Southwest Begins To Worry About The Future As Furloughs Loom

As airlines continue to grapple with the decrease in demand brought on by the coronavirus pandemic Southwest Airlines is warning its employees that furloughs might be just around the corner. Founded in 1967 as a Texas commuter airline, Southwest has never in its 50-plus year history had to lay off an employee, until perhaps now.

Southwest Airlines plane
Southwest needs to triple current passenger numbers. Photo: Getty Images

In a message to employees on Monday carried by Fox News Southwest CEO Gary Kelly warned staff that, due to COVID-19 and the resulting loss in passenger traffic, the airline is likely to conduct its first-ever round of involuntary layoffs.

“The recent rise in COVID cases and increases in regional restrictions on businesses and states requiring quarantine aren’t positive developments for our business,” said the CEO.

Across the industry, air travel traffic is down about 73% from pre-coronavirus levels. And because of this while “furloughs and layoffs remain our very last resort, we can’t rule them out as a possibility in this really bad environment,” Kelly said. 

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Kelly told employees to prepare for the worst

While hoping for a change in passenger numbers but facing the reality of the situation, Kelly told employees to prepare for the worst possible outcome. The 65-year-old airline boss urged Southwest employees to apply for “voluntary separation” or “extended time off.”

Doing this would help Southwest Airlines cut its running costs and not revert to the layoffs that Kelly was talking about in his message to employees.

Southwest’s CEO Gary Kelly tells employees to prepare for the worst. Photo: Getty Images.

Financial news service Bloomberg said yesterday that if Southwest cannot cut expenditures, the airlines’ next move would be pay cuts and reduced benefits for its employees. If this then proved not to be enough, Southwest would break a half-century record of never laying off a single employee despite turbulent times in the past.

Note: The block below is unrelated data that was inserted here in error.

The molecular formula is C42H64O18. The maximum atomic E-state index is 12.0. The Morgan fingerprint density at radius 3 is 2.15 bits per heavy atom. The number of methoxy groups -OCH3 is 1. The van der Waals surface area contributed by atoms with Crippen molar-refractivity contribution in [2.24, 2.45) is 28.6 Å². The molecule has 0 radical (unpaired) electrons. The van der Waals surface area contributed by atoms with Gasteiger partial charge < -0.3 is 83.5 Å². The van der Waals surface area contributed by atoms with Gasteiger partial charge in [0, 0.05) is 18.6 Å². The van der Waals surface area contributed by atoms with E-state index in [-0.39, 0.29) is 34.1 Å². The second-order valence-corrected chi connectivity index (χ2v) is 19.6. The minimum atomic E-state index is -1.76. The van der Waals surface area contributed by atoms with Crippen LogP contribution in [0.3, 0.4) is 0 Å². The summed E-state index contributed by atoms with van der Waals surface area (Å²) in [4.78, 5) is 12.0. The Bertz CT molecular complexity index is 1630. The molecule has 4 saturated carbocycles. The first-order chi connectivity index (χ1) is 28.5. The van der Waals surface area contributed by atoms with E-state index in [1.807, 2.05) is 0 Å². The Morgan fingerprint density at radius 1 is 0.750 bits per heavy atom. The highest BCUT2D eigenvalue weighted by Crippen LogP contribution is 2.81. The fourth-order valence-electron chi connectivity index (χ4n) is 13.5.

“We need a significant recovery by the end of this year … roughly triple the number of passengers from where we are today,” said the CEO.

COVID-19 cases are on the rise

Given the current situation and especially the rise in the number of coronavirus cases in Texas and Arizona, it’s hard to imagine the number of passengers Kelly talks about ever coming to fruition. The apparent solution is involuntary layoffs so that the airlines can survive the crisis.

When speaking about the upsurge in cases in the United States, Kelly added that the “recent rise in COVID cases and increasing regional restrictions on businesses and states requiring quarantine aren’t positive developments for our business, and we are concerned about the impact on already weak travel demand.”

United is warning employees

While Southwest Airlines might be in the news today, they are not alone with every American carrier knowing that flight frequencies will need to be reduced. With a reduction in the number of flights, airlines no longer need the same amount of staff, which is why redundancies are looming across the industry.

United planes SFO
United Airlines may lose 45% of its workforce. Photo: Getty Images

Last week Chicago-based United Airlines said it was preparing to send notices of potential furloughs to 36,000 of its U.S. based employees. It would equate to around 45% of United’s employees being furloughed if that were to happen.

United was eager to point out that not everyone who received a notice would be furloughed. The furloughs would be timed to begin on October 1, the same day that government aid for airline workers expires.

October 1 may go down in history as one of the worst days in American aviation as airlines across the nation slim down to battle what could be a harsh winter for air travel.

What do you think will happen once the government aid stops? Please let us know your predictions in the comments.